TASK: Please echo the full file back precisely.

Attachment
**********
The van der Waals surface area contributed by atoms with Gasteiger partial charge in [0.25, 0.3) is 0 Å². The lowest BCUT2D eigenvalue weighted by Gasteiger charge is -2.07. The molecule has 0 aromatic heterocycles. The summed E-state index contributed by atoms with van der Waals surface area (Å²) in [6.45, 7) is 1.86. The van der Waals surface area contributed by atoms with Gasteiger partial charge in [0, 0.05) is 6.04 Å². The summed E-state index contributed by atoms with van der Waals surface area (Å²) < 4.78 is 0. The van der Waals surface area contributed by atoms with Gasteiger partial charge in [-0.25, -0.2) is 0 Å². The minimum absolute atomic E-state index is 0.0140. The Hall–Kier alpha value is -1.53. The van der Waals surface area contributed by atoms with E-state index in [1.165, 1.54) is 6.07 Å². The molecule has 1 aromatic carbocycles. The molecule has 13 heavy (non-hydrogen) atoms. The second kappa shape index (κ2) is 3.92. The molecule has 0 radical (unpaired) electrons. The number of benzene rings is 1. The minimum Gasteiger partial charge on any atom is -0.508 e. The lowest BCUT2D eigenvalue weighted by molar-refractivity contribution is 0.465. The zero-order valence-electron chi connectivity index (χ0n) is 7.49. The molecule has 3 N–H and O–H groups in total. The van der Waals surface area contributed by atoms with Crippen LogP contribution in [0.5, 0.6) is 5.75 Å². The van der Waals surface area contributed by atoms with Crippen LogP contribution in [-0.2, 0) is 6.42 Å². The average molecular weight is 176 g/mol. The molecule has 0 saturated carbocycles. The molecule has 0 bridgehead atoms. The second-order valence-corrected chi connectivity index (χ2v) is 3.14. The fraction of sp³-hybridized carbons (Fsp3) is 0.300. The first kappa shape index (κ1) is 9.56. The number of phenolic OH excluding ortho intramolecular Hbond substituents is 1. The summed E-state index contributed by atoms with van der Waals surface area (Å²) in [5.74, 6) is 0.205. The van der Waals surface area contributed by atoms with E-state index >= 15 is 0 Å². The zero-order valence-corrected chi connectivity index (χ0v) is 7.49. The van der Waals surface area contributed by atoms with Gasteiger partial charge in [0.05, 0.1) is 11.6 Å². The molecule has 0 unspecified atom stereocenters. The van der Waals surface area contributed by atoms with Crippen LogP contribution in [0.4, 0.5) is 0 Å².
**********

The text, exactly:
The van der Waals surface area contributed by atoms with Gasteiger partial charge in [0.25, 0.3) is 0 Å². The lowest BCUT2D eigenvalue weighted by Gasteiger charge is -2.07. The molecule has 0 aromatic heterocycles. The summed E-state index contributed by atoms with van der Waals surface area (Å²) in [6.45, 7) is 1.86. The van der Waals surface area contributed by atoms with Gasteiger partial charge in [0, 0.05) is 6.04 Å². The summed E-state index contributed by atoms with van der Waals surface area (Å²) < 4.78 is 0. The van der Waals surface area contributed by atoms with Gasteiger partial charge in [-0.25, -0.2) is 0 Å². The minimum absolute atomic E-state index is 0.0140. The Hall–Kier alpha value is -1.53. The van der Waals surface area contributed by atoms with E-state index in [1.165, 1.54) is 6.07 Å². The molecule has 1 aromatic carbocycles. The molecule has 13 heavy (non-hydrogen) atoms. The second kappa shape index (κ2) is 3.92. The molecule has 0 radical (unpaired) electrons. The number of benzene rings is 1. The minimum Gasteiger partial charge on any atom is -0.508 e. The lowest BCUT2D eigenvalue weighted by molar-refractivity contribution is 0.465. The zero-order valence-electron chi connectivity index (χ0n) is 7.49. The molecule has 3 N–H and O–H groups in total. The van der Waals surface area contributed by atoms with Crippen LogP contribution in [0.5, 0.6) is 5.75 Å². The van der Waals surface area contributed by atoms with Crippen LogP contribution in [-0.2, 0) is 6.42 Å². The average molecular weight is 176 g/mol. The molecule has 0 saturated carbocycles. The molecule has 0 bridgehead atoms. The second-order valence-corrected chi connectivity index (χ2v) is 3.14. The fraction of sp³-hybridized carbons (Fsp3) is 0.300. The first kappa shape index (κ1) is 9.56. The number of phenolic OH excluding ortho intramolecular Hbond substituents is 1. The summed E-state index contributed by atoms with van der Waals surface area (Å²) in [5.74, 6) is 0.205. The van der Waals surface area contributed by atoms with E-state index >= 15 is 0 Å². The zero-order valence-corrected chi connectivity index (χ0v) is 7.49. The van der Waals surface area contributed by atoms with Gasteiger partial charge in [0.05, 0.1) is 11.6 Å². The molecule has 0 unspecified atom stereocenters. The van der Waals surface area contributed by atoms with Crippen LogP contribution in [0.4, 0.5) is 0 Å².